And when the question was “Do you want to go have sex with me?” every single woman turned down the attractive guy. The attractive woman, meanwhile, still had a 50 percent yes rate.
Despite OKCupid’s algorithm, randomness is still very important
Rudder’s favorite part of the matching algorithm is a random number. “A random number is sort of the mathematical embodiment of serendipity,” he said. While Google, for example, is deterministic—you search for something and the results will be the same every time—a dating website can’t operate like that.
“We would show you the same fifty attractive people every time and you’d think that’s all the people in New York City,” Rudder joked.
Men say they want women around their age, vote one way, and act another way entirely
When you ask men the ideal age of a female match, they’ll give a number fairly close to their own age. A 39-year-old man will say he wants a 42-year-old woman, for example, or a 33-year-old. (Women are slightly more age-tolerant.)
The votes tell a different story. The SparkNotes (which Rudder also founded) version of that story is that men want 20-year-old women. Forty-year-old men vote highest on women in their early 20s, as do 30-year-old men.
But, perhaps privately knowing that such a desire is frowned upon, men don’t necessarily message the college-aged women they match with. A 40-year-old man will eagerly message a 30-year-old woman—but once he turns 41, he’ll start messaging 35-year-olds.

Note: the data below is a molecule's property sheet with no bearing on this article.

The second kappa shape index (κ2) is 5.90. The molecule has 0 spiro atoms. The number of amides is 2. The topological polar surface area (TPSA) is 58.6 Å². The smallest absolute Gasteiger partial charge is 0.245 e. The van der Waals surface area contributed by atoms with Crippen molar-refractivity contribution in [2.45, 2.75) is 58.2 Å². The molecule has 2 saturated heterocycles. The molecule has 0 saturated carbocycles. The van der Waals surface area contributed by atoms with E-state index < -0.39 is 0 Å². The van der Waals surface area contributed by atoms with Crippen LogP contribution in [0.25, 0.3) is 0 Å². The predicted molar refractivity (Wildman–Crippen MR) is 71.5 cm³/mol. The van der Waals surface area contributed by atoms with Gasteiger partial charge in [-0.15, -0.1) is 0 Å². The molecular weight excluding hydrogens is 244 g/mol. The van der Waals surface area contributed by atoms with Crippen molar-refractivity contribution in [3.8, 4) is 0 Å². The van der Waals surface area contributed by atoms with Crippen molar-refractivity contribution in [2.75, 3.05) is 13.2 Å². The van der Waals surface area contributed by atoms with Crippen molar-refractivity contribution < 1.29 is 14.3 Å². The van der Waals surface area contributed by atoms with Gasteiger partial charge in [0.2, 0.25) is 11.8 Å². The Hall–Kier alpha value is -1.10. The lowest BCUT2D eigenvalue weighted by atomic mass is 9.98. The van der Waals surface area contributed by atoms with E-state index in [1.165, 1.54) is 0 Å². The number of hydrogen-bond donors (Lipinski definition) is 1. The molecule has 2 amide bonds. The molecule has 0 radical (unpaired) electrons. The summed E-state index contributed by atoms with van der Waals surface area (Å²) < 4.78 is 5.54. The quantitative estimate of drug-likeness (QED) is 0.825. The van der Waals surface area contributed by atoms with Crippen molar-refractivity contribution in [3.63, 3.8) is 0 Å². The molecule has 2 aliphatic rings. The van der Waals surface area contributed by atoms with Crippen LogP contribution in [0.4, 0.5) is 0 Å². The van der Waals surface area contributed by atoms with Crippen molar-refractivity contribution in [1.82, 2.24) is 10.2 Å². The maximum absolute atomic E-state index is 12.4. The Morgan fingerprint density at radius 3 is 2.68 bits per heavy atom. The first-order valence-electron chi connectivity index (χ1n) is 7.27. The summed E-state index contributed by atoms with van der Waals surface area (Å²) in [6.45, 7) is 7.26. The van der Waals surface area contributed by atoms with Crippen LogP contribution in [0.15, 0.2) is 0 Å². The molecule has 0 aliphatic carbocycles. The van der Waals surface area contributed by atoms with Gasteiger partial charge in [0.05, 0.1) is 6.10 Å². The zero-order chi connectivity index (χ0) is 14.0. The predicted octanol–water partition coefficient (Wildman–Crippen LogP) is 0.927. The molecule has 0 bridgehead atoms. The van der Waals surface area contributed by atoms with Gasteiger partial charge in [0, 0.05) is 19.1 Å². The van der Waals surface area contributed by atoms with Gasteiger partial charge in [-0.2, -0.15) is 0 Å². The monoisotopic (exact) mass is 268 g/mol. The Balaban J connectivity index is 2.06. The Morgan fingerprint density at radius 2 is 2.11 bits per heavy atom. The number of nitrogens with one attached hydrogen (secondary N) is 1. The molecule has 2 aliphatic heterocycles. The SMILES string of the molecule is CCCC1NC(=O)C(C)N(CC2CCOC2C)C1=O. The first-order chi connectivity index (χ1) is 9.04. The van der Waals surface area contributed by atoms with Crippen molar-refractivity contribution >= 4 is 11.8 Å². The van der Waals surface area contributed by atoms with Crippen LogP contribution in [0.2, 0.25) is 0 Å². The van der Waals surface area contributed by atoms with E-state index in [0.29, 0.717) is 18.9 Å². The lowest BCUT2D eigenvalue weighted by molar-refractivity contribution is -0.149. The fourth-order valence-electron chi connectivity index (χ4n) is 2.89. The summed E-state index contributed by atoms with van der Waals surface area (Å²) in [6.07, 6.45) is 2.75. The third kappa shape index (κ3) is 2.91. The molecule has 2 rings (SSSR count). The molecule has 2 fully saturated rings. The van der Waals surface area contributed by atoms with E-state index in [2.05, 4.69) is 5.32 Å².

The Boost feature actually works
“The one thing that actually works is the Boost feature, which costs like two dollars,” Rudder said. “If you pay it, you really do get a lot more attention—basically twenty-four hours of attention in fifteen minutes.”
If data is really surprising, there might be something wrong
When asked if he’d found any surprising dating data, Rudder responded, “Probably not.” He then added, “The more time you spend on this stuff, the more it confirms certain things about people.”
Your gender is more determinant of dating trends than your sexual orientation
The data for lesbian women and gay men is “very similar” to that of straight men and women, said Rudder. “Gay men are very age-motivated, just like straight men, while gay women are more even-handed.” In other words, our OkCupid actions have less to do with your sexual orientation than they do with your gender.
An audience member said, “What I’m taking away from this is that you have to stand in a bikini and change your age.” Rudder evidently had gotten a similar response before.
“It doesn’t behoove you to spoof your profile if you still have to roll your own ass to the date,” he said. “Just be yourself.”Image by g-stockstudio/Shutterstock